Ouachita (wô´shĬtô´), river, c.600 mi (970 km) long, rising in the Ouachita Mts., W Ark. It flows east, southeast, and south through a cotton-producing region of S Arkansas and NE Louisiana and into the Red River system. It is joined by the Tensas River at Jonesville, La., below which it is called the Black River. Hot Springs, Ark., and Monroe, La., are the largest cities on the river. The river is navigable for shallow-draft vessels below Arkadelphia. Three dams in the river near Hot Springs—Remmel (completed 1925), Carpenter (1931), and Blakeley Mountain (1955)—impound respectively Lake Catherine, Lake Hamilton, and Lake Ouachita (63 sq mi/101 sq km, Arkansas' largest). There is a hydroelectric power plant at Blakeley Mountain Dam. The lakes, part of a federal flood-control project, are the center of a popular recreation area.
"Ouachita." The Columbia Encyclopedia, 6th ed.. . Encyclopedia.com. (December 14, 2018). https://www.encyclopedia.com/reference/encyclopedias-almanacs-transcripts-and-maps/ouachita
"Ouachita." The Columbia Encyclopedia, 6th ed.. . Retrieved December 14, 2018 from Encyclopedia.com: https://www.encyclopedia.com/reference/encyclopedias-almanacs-transcripts-and-maps/ouachita
Encyclopedia.com gives you the ability to cite reference entries and articles according to common styles from the Modern Language Association (MLA), The Chicago Manual of Style, and the American Psychological Association (APA).
Within the “Cite this article” tool, pick a style to see how all available information looks when formatted according to that style. Then, copy and paste the text into your bibliography or works cited list.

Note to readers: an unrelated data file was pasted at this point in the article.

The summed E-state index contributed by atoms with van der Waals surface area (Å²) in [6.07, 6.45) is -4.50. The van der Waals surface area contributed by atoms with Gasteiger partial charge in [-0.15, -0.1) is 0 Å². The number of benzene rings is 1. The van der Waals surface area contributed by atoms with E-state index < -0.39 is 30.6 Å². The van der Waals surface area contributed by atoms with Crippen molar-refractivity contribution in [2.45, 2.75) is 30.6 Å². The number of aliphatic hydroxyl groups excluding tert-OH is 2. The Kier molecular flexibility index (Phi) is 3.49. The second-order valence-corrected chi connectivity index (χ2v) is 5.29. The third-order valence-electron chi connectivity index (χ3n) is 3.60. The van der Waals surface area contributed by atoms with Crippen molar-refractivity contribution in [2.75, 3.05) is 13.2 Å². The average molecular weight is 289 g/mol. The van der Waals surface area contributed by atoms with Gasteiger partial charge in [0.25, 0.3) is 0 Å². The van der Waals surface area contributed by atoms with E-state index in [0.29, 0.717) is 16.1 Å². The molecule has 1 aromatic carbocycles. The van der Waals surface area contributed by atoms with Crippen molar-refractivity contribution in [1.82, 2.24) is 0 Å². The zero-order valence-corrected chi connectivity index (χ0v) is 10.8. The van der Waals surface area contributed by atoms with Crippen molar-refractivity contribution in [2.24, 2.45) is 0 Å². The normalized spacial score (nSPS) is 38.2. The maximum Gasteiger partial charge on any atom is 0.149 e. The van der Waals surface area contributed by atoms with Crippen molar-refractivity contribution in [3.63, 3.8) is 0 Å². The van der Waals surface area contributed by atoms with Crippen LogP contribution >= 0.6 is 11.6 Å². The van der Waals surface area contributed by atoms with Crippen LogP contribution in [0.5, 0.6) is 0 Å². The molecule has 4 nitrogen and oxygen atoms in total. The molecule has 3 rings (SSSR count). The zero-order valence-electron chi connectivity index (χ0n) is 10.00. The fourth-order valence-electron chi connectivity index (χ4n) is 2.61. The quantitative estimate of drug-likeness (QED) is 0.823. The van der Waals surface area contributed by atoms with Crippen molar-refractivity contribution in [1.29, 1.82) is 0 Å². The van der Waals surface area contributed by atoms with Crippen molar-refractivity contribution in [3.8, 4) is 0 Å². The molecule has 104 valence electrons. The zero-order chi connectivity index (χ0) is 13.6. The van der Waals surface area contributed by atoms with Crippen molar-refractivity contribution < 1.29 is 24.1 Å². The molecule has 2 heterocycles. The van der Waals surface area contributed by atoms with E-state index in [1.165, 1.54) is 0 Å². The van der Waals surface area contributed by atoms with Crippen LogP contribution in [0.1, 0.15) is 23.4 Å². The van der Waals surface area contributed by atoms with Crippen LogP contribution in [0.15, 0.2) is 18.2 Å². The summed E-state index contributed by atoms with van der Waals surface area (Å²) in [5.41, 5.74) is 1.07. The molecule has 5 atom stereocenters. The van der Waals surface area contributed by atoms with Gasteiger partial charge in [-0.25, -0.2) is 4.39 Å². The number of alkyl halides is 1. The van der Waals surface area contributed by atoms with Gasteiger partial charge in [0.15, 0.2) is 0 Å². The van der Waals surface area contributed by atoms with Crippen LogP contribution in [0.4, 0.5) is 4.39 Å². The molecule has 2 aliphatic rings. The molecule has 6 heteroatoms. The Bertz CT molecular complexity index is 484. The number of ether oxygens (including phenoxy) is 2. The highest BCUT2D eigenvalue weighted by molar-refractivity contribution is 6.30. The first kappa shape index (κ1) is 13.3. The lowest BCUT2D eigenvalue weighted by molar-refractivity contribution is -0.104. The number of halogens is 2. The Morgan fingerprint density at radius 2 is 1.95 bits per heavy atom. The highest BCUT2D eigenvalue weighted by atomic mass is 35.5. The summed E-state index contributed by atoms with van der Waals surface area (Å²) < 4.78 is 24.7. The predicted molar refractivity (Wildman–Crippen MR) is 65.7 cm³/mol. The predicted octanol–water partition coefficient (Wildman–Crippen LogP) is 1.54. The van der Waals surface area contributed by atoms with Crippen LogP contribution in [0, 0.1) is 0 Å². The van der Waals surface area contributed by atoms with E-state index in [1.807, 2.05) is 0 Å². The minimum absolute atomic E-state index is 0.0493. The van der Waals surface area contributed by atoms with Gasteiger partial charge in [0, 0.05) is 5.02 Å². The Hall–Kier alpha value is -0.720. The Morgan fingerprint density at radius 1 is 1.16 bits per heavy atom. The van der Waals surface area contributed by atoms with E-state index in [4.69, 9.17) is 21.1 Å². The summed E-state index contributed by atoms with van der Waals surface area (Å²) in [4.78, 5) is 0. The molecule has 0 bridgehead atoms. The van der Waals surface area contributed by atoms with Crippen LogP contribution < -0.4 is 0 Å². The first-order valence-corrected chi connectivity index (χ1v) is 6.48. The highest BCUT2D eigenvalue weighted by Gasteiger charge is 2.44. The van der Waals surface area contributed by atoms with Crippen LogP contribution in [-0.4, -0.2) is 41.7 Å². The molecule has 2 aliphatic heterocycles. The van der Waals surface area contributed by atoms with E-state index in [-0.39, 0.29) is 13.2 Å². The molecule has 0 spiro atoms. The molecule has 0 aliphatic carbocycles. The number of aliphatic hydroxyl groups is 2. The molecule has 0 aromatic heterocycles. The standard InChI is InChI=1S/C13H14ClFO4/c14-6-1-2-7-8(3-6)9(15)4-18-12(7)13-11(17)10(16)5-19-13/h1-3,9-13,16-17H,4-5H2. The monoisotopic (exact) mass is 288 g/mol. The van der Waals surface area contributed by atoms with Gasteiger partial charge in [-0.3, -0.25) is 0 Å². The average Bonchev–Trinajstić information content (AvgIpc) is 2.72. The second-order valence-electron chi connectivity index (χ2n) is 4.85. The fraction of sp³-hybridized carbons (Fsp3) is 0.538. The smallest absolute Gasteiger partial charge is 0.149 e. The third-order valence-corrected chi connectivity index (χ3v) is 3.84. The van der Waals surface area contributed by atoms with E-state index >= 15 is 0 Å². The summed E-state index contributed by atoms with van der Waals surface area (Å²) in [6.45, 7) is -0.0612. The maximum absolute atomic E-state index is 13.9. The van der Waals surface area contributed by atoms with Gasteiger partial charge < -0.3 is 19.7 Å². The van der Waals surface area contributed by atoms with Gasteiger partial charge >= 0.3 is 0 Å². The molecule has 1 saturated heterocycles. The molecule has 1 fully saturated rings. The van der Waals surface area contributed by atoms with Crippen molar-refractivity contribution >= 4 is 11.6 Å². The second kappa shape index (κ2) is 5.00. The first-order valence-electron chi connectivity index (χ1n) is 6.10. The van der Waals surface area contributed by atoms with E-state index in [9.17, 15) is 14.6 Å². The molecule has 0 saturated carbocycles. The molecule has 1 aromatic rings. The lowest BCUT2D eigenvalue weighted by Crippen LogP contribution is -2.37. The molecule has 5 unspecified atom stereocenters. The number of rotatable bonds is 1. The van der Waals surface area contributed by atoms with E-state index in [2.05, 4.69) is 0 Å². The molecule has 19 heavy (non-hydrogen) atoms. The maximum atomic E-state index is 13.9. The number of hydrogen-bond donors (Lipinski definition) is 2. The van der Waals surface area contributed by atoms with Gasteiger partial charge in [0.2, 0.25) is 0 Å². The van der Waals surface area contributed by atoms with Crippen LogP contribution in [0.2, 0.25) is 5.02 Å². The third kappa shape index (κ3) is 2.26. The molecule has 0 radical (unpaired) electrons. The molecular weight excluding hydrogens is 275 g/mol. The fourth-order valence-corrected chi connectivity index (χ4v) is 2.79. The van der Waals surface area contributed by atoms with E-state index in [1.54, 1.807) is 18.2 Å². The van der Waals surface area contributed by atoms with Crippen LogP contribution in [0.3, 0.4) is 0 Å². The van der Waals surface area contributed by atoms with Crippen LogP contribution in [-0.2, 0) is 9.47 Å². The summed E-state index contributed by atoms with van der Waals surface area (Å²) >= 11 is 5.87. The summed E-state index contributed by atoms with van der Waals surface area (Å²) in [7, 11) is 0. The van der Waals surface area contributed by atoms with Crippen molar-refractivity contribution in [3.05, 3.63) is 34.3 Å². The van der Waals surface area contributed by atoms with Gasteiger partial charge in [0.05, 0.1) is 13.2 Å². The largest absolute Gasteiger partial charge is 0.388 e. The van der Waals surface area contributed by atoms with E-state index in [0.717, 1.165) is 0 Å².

Because each style has its own formatting nuances that evolve over time and not all information is available for every reference entry or article, Encyclopedia.com cannot guarantee each citation it generates. Therefore, it’s best to use Encyclopedia.com citations as a starting point before checking the style against your school or publication’s requirements and the most-recent information available at these sites:
Modern Language Association
The Chicago Manual of Style
American Psychological Association
- Most online reference entries and articles do not have page numbers. Therefore, that information is unavailable for most Encyclopedia.com content. However, the date of retrieval is often important. Refer to each style’s convention regarding the best way to format page numbers and retrieval dates.
- In addition to the MLA, Chicago, and APA styles, your school, university, publication, or institution may have its own requirements for citations. Therefore, be sure to refer to those guidelines when editing your bibliography or works cited list.